3. You just finished a very difficult math quiz. The teacher said that most of the class got close to a 60%. Even though you felt like you knew most of the answers, you predict that you probably also got close to 60%, maybe a little higher.

With these examples, I hope you get the basic idea of the distinction between the two ways of making plans.

Relating it back to the typical System 1 and System 2 model, the inside view is closer to a S1 process, as it’s our intuitive, default planning strategy. The outside view requires some additional thought (and perhaps research), making it more of a S2-type process.


3 Techniques to Improve Planning:

We’ll be covering three techniques to help with improving your plans: Murphyjitsu, Reference Class Forecasting (RCF), and Back-planning (aka “backchaining”).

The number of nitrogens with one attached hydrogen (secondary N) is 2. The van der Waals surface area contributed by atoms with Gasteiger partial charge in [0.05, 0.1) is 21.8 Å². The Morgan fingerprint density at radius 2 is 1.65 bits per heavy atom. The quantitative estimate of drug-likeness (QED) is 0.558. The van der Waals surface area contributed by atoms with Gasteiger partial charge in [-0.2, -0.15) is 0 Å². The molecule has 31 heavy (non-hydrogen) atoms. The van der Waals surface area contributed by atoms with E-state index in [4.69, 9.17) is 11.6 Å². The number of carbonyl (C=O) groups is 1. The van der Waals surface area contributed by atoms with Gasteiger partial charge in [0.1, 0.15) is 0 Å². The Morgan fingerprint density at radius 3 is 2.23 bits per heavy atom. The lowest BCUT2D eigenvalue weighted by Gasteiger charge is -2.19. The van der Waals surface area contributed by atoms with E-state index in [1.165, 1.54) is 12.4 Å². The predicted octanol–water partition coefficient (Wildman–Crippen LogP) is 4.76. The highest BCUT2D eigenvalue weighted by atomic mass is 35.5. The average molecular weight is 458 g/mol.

1. Murphyjitsu is a little like using your brain’s built-in system to analyze for potential problems.

  2. RCF is flat-out using past history to improve your predictions.

  3. Back-planning is like planning. Except it’s done backwards.



[Murphyjitsu is about using your intuitions to check for whether or not a plan will work. It draws on your ability to implicitly store information in your gut feelings and is way less magical than it sounds.]


The name Murphyjitsu comes from the infamous Murphy’s Law: “Anything that can go wrong, will go wrong.”

Murphyjitsu is based off a strategy called a “premortem” or “prospective hindsight”, which basically means imagining the project has already failed and looking backwards to see what went wrong *10.

But that can get a little complicated (“So you imagine the future...looking back at the figure out how to the present?).

So here’s an alternative fun way to think of Murphyjitsu: